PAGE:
Maybe a bit late to summarise, it’s already 2016. To be honest though, the end of the year is not the end of the busy schedule so maybe even the start of this new year is just as fine to take a look back and sum up what was it like to use the Avid S6 controller with Pro Tools during many, many demanding production.
We are early, I should say very early adopters. It is because the launch of the S6 was perfectly timed to our bigger development plan. Although back then it seemed a bit bold to jump right into the latest-greatest control surface, we thought that just as with the Icon series, it must be something Avid really take seriously. We decided to purchase two M10 S6 controllers. It fit the budget, and our thinking was if it really is that great, later we can change the brains to M40, buy some additional fader bays and maybe even screen modules for even greater integration and comfort.
The other thing is, you can’t mention any other controller on the market which deliver all the points:
- deep integration with Pro Tools and Nuendo
- scalable and easy to make custom configurations
- will be supported for many years
- able to become smarter by every update
- able to reach out to developers
We considered some other products from different manufacturers, but all failed quickly when we tried to check all points. I thought there was going to be a much tighter race, but apparently we had an easy time with the decision.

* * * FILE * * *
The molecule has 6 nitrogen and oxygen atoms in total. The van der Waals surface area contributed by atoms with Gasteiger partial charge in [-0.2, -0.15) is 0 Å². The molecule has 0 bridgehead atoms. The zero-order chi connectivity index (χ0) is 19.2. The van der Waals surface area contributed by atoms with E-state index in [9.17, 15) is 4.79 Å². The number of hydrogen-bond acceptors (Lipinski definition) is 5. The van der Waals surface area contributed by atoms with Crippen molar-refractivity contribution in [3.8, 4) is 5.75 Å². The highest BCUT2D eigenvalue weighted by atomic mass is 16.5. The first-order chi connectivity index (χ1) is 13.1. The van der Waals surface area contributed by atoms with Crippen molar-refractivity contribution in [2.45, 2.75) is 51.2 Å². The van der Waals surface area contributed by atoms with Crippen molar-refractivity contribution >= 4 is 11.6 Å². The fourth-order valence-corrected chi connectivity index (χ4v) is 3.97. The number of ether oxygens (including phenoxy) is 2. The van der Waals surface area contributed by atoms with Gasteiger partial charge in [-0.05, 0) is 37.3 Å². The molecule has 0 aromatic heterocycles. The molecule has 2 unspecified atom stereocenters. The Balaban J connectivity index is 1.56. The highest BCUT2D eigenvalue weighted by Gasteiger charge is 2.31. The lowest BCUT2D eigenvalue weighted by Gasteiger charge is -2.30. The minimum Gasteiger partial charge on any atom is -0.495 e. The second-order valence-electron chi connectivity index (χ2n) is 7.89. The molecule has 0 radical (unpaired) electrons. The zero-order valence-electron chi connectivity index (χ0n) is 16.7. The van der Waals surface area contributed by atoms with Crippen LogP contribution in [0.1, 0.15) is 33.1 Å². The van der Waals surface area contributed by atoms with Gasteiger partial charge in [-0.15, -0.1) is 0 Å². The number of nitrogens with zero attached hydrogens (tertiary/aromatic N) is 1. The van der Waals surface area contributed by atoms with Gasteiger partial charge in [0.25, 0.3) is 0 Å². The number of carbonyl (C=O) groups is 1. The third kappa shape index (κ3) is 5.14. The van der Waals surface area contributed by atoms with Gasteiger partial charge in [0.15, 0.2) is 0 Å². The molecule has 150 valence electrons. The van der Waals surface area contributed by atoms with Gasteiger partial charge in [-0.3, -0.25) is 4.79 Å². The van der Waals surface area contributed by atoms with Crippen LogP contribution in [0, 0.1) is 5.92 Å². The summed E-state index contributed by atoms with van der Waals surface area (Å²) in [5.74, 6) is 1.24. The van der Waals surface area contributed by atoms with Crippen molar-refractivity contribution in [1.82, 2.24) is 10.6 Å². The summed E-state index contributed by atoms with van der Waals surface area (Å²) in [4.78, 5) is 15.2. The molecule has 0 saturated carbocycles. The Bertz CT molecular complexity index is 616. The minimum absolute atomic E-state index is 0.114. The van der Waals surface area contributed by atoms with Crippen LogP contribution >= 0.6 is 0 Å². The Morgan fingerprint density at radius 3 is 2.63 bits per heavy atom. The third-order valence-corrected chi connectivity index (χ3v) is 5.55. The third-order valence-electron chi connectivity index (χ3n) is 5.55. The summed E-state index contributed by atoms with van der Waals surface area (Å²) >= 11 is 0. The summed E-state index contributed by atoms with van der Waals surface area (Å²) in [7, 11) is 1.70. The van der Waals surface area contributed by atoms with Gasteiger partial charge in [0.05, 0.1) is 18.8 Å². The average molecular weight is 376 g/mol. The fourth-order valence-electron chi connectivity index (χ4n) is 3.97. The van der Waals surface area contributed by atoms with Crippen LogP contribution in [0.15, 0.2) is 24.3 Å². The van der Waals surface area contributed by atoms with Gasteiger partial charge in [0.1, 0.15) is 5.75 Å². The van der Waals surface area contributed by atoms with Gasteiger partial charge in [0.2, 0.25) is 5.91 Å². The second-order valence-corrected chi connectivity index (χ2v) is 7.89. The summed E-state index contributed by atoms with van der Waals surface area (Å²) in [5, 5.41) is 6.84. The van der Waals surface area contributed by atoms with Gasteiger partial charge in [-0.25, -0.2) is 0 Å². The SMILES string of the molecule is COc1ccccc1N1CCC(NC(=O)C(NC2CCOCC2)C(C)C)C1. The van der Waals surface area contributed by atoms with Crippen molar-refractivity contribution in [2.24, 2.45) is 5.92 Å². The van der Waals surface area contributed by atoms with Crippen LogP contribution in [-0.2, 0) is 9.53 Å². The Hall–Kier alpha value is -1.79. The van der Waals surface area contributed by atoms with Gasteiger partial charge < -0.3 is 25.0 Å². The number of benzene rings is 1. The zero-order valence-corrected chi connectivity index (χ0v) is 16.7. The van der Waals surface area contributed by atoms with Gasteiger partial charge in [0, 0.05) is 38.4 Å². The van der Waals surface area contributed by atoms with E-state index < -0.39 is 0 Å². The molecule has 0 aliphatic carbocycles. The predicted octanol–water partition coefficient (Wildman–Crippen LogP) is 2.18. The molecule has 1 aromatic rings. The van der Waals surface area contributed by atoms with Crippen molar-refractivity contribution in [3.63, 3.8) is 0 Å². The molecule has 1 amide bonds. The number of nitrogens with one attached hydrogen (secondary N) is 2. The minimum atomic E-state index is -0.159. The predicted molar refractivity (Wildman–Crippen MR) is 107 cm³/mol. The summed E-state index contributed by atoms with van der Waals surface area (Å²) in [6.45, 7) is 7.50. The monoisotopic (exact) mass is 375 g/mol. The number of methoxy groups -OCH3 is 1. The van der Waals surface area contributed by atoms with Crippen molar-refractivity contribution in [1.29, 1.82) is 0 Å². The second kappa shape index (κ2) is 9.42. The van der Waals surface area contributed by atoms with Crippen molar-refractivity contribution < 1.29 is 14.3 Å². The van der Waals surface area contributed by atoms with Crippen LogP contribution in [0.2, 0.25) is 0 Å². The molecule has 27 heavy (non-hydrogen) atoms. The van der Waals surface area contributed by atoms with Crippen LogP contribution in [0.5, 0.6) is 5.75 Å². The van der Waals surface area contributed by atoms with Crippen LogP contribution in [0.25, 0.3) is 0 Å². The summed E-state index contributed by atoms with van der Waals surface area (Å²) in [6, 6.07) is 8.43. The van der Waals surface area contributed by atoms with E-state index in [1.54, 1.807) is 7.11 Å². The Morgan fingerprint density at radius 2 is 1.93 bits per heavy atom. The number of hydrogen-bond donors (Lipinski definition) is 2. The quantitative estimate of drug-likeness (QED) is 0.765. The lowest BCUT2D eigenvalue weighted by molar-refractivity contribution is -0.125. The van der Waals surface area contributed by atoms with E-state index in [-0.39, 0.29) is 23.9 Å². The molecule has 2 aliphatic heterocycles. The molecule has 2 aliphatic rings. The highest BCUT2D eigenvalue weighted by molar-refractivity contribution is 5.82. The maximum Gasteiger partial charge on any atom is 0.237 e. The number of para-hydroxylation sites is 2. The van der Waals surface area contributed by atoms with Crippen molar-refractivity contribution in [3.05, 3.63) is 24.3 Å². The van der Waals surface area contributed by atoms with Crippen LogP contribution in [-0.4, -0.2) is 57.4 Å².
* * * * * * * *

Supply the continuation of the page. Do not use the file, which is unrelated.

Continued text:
The first steps
When the huge package (actually lots of little boxes) arrived, obviously we couldn’t wait for another day, immediately started to assemble the controllers. We were all excited like the little child at Christmas day…
And after a few hours of work we had the first working Avid S6 in Hungary. The credit goes to my trusty colleague who assembled it all together while I was working on the MacPro and Magma cases. First it was a strange experience to see that to build a controller today, you might need more knowledge in computer technology than in audio. But hey, it was 2015, we knew it’s not an old analogue monster.
I won’t describe every tiny thing in detail, all software installation went fine, without any issues, including the S6 activation and software update. The first test run was, of course, like magic. We were unmeasurably happy, I played with it like an amused teenager with his new iPad.
Back then the S6 was not that clever. The Icon series had more features, even the Artist series knew a few trick the S6 couldn’t even emulate. But honestly we put our trust in Avid. I know it may raise some eyebrows, but so far for us, Avid has been responsive and helpful, much more so than other competing companies.
The plan was ambitious, and probably a bit bold. As we have multiple studios in the building, serving a complete video department, the national radio and tv, commercial channels, foreign broadcasters, producing concert DVDs and CDs and mixing for web we wanted to have the S6 to be also used in live broadcast situations with Pro Tools.
Many told us that it’s simply a bad idea. Others told us that we must be on drugs, while some just thought we might missed our daily pills. Still, our aim was clear: use the S6 with Pro Tools in live and in post production.